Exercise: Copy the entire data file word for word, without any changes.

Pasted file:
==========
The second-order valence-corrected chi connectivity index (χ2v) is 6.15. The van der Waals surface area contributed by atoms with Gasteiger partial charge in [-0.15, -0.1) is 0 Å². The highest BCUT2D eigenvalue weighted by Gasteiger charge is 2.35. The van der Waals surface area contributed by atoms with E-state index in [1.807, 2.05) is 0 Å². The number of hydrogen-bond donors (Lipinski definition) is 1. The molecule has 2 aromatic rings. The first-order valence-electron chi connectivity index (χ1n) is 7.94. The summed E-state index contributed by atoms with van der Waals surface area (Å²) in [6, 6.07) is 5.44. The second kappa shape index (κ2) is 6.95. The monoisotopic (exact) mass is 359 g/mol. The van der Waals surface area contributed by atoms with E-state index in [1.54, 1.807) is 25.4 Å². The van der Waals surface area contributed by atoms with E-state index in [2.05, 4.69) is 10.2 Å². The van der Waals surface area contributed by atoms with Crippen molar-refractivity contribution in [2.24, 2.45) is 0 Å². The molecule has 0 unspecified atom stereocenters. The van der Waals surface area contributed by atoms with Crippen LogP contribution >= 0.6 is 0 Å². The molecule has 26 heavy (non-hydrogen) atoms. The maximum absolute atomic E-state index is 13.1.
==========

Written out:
The second-order valence-corrected chi connectivity index (χ2v) is 6.15. The van der Waals surface area contributed by atoms with Gasteiger partial charge in [-0.15, -0.1) is 0 Å². The highest BCUT2D eigenvalue weighted by Gasteiger charge is 2.35. The van der Waals surface area contributed by atoms with E-state index in [1.807, 2.05) is 0 Å². The number of hydrogen-bond donors (Lipinski definition) is 1. The molecule has 2 aromatic rings. The first-order valence-electron chi connectivity index (χ1n) is 7.94. The summed E-state index contributed by atoms with van der Waals surface area (Å²) in [6, 6.07) is 5.44. The second kappa shape index (κ2) is 6.95. The monoisotopic (exact) mass is 359 g/mol. The van der Waals surface area contributed by atoms with E-state index in [1.54, 1.807) is 25.4 Å². The van der Waals surface area contributed by atoms with E-state index in [2.05, 4.69) is 10.2 Å². The van der Waals surface area contributed by atoms with Crippen molar-refractivity contribution in [2.24, 2.45) is 0 Å². The molecule has 0 unspecified atom stereocenters. The van der Waals surface area contributed by atoms with Crippen LogP contribution >= 0.6 is 0 Å². The molecule has 26 heavy (non-hydrogen) atoms. The maximum absolute atomic E-state index is 13.1.